A Health Insurance Checklist for the Engaged and Newlywed
by Blues Perspectives
| 3 min read
There are so many exciting decisions when you're getting married. You get to plan the perfect wedding, pick the perfect dress (or tux!), escape on the perfect honeymoon and select the perfect... health insurance? Okay, you got me. Health insurance is not the most exciting decision. Yet choosing what health insurance changes - if any- you should make is very important. Do you join your spouse's employer-sponsored coverage? Do you add them to your plan? Should you look for a plan on the individual Health Insurance Marketplace? Although my husband and I didn't tie the knot until this past November, we were exploring our health insurance decisions long before the official date. After all, your health insurance has a lot of significant impacts. What doctors can you see? Which hospitals can you go to? What type of health services can you get? What will it cost you? At the end of our decision-making process, we decided to add my husband to my employer-sponsored coverage. If you're not sure where to start, here's a checklist of things we considered:
Choice of doctors and hospitals included in the plan
It was important for my husband to keep his primary care doctor. Not all doctors accept all insurance plans so we used this find a doctor tool to make sure his primary doctor was covered under the Blue Cross plan we chose.
The type of network
There are two predominant types of health insurance plans: PPOs and HMOs.
- HMO (Health Maintenance Organization): An HMO requires that you select a primary doctor who is responsible for managing and coordinating all of your health care. While HMOs typically cost a bit less, you must get a referral from your primary doctor if you need care from a specialist or a diagnostic service such as a lab test or x-ray. If you do not have a referral or you choose to go to a doctor outside of your HMO’s network, you will most likely have to pay all of, or most of, the cost for the care.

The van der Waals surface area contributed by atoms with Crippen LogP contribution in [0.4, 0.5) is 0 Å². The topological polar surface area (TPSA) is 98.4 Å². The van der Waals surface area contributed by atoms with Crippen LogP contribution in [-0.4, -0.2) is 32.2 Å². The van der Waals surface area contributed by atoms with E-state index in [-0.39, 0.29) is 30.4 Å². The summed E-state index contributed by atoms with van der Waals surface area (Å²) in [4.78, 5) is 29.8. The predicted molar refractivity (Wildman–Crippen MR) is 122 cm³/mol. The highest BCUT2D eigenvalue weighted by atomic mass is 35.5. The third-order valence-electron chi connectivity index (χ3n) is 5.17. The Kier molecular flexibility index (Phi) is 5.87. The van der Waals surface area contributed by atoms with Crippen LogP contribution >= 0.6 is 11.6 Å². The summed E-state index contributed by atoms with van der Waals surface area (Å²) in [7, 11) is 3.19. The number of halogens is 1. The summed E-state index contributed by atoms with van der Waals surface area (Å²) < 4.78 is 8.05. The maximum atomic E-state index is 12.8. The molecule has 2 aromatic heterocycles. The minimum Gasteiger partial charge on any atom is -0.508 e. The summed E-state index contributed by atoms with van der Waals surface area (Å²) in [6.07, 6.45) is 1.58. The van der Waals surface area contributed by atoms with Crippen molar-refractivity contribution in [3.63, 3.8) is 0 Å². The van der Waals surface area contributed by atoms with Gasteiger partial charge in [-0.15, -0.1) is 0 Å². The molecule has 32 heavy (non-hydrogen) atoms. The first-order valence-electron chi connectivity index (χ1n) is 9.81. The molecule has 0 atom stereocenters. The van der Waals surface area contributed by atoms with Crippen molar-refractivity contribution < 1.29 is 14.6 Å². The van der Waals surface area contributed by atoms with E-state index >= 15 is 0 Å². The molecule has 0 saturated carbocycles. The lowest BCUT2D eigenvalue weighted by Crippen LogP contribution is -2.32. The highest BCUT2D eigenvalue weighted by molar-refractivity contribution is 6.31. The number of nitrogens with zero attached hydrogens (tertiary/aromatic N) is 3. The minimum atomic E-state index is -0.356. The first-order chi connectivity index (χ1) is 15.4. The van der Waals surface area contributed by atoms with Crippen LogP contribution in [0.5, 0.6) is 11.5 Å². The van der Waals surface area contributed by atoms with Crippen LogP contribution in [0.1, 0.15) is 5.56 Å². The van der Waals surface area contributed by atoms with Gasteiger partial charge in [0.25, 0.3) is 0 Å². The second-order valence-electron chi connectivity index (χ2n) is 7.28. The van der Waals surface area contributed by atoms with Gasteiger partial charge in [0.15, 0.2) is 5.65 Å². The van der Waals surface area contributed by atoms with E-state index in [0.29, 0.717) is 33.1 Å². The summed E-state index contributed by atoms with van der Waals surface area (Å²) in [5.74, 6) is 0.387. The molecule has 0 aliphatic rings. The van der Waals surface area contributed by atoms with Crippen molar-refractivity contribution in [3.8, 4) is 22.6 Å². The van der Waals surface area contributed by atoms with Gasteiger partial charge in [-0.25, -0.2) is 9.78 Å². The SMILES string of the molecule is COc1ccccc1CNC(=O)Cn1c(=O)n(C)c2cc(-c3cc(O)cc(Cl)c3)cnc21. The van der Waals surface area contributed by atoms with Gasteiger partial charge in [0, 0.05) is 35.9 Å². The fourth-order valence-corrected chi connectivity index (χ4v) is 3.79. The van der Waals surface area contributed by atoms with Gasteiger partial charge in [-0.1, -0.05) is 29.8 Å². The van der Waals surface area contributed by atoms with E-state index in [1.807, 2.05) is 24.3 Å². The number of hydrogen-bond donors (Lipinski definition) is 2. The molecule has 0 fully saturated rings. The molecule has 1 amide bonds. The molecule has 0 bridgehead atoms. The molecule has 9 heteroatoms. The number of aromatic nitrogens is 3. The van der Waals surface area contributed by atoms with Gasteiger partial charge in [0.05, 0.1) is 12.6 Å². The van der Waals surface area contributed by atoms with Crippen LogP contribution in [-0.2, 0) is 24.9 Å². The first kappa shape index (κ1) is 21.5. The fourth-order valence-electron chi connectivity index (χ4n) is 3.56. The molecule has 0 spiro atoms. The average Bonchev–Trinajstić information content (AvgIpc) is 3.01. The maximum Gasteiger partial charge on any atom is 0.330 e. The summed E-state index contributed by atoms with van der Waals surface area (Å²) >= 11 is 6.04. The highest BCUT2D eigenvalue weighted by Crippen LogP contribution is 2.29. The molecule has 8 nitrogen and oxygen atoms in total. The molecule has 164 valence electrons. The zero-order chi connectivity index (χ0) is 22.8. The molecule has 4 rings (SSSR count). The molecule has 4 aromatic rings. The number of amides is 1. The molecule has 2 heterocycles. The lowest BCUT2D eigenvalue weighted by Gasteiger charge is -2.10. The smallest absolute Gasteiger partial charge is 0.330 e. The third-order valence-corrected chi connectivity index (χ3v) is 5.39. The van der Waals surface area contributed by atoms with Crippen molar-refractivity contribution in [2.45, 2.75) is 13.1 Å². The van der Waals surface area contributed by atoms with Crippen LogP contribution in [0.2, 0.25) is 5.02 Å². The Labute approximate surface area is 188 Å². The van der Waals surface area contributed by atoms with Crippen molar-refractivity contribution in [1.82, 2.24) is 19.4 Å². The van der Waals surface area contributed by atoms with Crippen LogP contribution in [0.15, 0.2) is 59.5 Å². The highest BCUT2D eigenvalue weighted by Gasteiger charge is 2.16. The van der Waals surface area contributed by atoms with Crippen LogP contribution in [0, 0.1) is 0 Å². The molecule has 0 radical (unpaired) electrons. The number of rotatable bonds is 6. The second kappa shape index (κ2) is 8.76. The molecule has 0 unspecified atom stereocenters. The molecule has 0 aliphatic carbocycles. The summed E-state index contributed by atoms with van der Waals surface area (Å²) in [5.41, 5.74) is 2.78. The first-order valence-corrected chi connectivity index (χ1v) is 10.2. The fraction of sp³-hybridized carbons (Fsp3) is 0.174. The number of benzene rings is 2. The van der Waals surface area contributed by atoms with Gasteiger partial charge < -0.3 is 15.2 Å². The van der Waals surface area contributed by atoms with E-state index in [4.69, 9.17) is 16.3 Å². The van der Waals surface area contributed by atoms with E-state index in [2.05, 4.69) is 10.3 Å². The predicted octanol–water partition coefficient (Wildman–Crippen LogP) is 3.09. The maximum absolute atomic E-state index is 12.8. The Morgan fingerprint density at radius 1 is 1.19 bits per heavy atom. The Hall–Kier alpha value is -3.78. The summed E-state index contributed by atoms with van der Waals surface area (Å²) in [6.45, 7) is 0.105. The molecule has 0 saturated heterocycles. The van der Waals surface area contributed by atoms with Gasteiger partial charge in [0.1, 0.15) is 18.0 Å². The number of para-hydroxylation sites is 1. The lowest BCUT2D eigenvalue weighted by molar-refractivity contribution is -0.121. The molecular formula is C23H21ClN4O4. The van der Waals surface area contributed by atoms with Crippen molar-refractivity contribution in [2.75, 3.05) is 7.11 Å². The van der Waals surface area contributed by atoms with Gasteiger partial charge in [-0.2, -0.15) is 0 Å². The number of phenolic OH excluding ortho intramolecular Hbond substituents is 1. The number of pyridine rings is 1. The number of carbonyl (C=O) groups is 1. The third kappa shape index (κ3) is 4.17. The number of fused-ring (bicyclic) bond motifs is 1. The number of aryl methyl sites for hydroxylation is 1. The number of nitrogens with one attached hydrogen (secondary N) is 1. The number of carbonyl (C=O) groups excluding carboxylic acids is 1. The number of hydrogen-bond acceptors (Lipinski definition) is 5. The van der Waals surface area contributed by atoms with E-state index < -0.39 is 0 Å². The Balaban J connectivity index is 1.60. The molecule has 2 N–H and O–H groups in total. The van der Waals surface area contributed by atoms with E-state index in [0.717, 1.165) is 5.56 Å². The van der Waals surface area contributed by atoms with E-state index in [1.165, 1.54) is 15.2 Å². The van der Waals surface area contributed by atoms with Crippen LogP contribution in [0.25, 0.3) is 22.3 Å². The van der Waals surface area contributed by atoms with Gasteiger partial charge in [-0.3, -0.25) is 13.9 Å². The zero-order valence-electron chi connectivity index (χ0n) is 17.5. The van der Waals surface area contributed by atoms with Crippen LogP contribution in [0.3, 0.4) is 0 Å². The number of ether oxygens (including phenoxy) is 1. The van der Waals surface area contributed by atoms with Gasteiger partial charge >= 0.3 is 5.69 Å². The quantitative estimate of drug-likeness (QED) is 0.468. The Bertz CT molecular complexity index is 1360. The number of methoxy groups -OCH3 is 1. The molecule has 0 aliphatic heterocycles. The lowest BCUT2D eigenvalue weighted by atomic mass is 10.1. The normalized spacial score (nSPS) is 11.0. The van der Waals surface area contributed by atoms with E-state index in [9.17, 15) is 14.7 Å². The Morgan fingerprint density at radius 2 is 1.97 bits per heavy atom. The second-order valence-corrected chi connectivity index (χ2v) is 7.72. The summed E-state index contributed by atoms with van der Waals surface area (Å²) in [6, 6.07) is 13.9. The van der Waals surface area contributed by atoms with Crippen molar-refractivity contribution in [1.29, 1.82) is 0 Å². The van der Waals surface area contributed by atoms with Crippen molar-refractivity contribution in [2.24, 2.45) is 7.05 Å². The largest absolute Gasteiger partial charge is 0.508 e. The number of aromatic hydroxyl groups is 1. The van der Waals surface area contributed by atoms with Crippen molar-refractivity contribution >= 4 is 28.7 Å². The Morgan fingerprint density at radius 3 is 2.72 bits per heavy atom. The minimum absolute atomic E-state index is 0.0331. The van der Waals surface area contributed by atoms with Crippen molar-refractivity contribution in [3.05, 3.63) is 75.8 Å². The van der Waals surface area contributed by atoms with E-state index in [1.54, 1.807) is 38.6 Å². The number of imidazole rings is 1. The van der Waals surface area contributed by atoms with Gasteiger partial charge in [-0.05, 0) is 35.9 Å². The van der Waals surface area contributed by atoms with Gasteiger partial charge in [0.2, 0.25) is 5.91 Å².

- PPO (Preferred Provider Organization): If you have a PPO, you may choose to receive covered services from an in-network or out-of-network doctor, but you will pay less if you choose in-network. You do not need a referral or authorization from your primary doctor or insurer to see a specialist.
Coverage for maternity services and dependents
If you are planning on starting a family, it's important to consider what coverage is available for pre-and-post-natal care, giving birth, immunizations and child health care.
Total cost - not just monthly payment
We are saving up for our future and our budget is very important to us. The cost of health insurance isn't as simple as comparing what you pay each month to have the plan. There are five costs that make up a health plan, and you have to consider each of them when deciding which option is the most cost-effective for you. My husband and I both have monthly prescriptions, so it was important to include that in the cost. Every family is different in their needs and priorities when it comes to health insurance. Understanding your options is the best approach before deciding on whose plan to join. Looking for more information on how to get the right care? You may also like these blogs:
- Four Health Insurance Options for the Young and Healthy
- What Women Should Know About the Affordable Care Act
- Know Before You Go: How to Estimate Health Care Costs Before You Get Care
Photo credit: Abby Boyd